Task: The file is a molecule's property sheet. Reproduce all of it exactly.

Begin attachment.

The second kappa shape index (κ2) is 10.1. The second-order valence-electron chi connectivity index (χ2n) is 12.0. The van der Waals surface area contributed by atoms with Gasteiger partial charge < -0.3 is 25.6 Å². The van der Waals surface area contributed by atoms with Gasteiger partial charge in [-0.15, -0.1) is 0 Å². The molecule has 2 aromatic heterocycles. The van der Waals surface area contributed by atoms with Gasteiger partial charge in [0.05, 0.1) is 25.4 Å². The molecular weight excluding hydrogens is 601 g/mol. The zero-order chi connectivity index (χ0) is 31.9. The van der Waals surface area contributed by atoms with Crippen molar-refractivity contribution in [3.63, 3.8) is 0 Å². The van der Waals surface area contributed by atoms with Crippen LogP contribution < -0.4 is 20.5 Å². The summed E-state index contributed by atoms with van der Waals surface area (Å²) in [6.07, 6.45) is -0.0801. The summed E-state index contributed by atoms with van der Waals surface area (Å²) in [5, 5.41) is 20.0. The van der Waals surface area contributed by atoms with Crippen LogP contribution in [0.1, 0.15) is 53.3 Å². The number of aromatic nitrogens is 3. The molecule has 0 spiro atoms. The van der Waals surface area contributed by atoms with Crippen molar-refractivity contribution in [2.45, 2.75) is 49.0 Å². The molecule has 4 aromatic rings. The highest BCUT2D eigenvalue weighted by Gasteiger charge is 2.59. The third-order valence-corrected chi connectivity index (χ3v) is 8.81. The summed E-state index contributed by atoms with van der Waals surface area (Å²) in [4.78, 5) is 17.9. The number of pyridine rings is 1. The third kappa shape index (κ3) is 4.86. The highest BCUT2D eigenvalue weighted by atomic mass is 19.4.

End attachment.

The second kappa shape index (κ2) is 10.1. The second-order valence-electron chi connectivity index (χ2n) is 12.0. The van der Waals surface area contributed by atoms with Gasteiger partial charge < -0.3 is 25.6 Å². The van der Waals surface area contributed by atoms with Gasteiger partial charge in [-0.15, -0.1) is 0 Å². The molecule has 2 aromatic heterocycles. The van der Waals surface area contributed by atoms with Gasteiger partial charge in [0.05, 0.1) is 25.4 Å². The molecular weight excluding hydrogens is 601 g/mol. The zero-order chi connectivity index (χ0) is 31.9. The van der Waals surface area contributed by atoms with Crippen molar-refractivity contribution in [3.63, 3.8) is 0 Å². The van der Waals surface area contributed by atoms with Crippen LogP contribution < -0.4 is 20.5 Å². The summed E-state index contributed by atoms with van der Waals surface area (Å²) in [6.07, 6.45) is -0.0801. The summed E-state index contributed by atoms with van der Waals surface area (Å²) in [5, 5.41) is 20.0. The van der Waals surface area contributed by atoms with Crippen LogP contribution in [0.1, 0.15) is 53.3 Å². The number of aromatic nitrogens is 3. The molecule has 0 spiro atoms. The van der Waals surface area contributed by atoms with Crippen molar-refractivity contribution in [2.45, 2.75) is 49.0 Å². The molecule has 4 aromatic rings. The highest BCUT2D eigenvalue weighted by Gasteiger charge is 2.59. The third-order valence-corrected chi connectivity index (χ3v) is 8.81. The summed E-state index contributed by atoms with van der Waals surface area (Å²) in [4.78, 5) is 17.9. The number of pyridine rings is 1. The third kappa shape index (κ3) is 4.86. The highest BCUT2D eigenvalue weighted by atomic mass is 19.4.